Sunday, March 3, 2013

Put Your Stamp On Everything You Write

James Scott Bell
@jamesscottbell


We had some great comments on my post about Lee Marvin and writing your truth. I just finished watching Cat Ballou again, and I have to say Marvin’s Best Actor Oscar was well deserved. Remember, he wasn’t up against some powder puffs. His competition that year was Richard Burton, Laurence Olivier, Rod Steiger and Oskar Werner.

But Marvin deserved the gold statuette because, as the old actor Edmund Kean said on his deathbed: “Dying is easy. Comedy is hard.”

Marvin’s portrayal of the drunken gunfighter Kid Shelleen required just the right touch, and boy did he have it. Then I watched The Killers, a 1964 crime pic with Marvin playing a hit man (targeting one Ronald Reagan in his last movie role). In what could have been a standard-issue performance, Marvin put unique spin on the role and gave another great performance.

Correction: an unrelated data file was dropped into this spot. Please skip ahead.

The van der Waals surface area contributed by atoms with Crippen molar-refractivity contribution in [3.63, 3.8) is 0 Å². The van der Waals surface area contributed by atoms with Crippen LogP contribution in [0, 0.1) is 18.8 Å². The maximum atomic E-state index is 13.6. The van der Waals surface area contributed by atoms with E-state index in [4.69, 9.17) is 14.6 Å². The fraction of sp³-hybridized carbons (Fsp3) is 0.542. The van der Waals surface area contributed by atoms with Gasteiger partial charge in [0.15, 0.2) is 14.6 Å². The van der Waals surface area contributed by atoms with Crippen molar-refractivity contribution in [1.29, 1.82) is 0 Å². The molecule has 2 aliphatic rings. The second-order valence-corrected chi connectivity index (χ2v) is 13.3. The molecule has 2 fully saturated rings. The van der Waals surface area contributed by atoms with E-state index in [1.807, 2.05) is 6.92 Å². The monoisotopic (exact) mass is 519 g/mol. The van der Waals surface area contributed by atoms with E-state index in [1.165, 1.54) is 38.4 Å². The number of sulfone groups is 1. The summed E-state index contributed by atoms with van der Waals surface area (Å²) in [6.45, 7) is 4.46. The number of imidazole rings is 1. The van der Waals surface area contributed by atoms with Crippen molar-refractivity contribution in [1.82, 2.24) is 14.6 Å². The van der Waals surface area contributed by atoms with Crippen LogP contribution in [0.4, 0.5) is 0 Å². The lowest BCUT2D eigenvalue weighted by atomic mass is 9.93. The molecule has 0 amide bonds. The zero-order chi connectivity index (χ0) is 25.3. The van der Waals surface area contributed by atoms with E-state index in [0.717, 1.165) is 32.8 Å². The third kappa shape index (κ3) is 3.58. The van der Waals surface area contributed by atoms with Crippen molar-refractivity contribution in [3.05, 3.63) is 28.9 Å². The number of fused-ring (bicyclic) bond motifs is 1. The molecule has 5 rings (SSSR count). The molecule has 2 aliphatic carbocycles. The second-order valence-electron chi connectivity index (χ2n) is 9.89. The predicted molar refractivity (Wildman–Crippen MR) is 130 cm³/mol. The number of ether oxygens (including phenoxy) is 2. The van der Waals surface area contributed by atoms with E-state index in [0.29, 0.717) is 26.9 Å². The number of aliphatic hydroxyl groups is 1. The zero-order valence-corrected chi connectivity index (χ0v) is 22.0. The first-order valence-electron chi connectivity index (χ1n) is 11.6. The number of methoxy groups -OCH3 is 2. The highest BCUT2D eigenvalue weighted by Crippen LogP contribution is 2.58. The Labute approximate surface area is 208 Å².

Whatever you write, you must put your particular stamp on it. Do that, and you can write great stories.

I mean it. Your category romance can be great for its genre. Or your police procedural. Or your vampire novel. Anything. But it requires more than giving us what we’ve seen before. 

Stamp is another word for voice. It's that indefinable something that readers (unconsciously) and agents/editors (consciously) look for in a writer. 

How do you find it? Let me suggest the following (with apologies to Sue Grafton):

S is for Self – Look within before you start writing anything. Have an emotional connection to the material. Your own wiring creates the hum in your voice. Don't ever write only to “sell.” Readers can sense that a mile away. 

T is for Training – It takes skill to put yourself on the page in a way that communicates. That's why I call structure "translation software for your imagination." Without it, you frustrate rather than capture readers.  Craft comes from practice and study. Produce the words! But also have a systematic program set up for yourself to keep learning how to make your words more effective.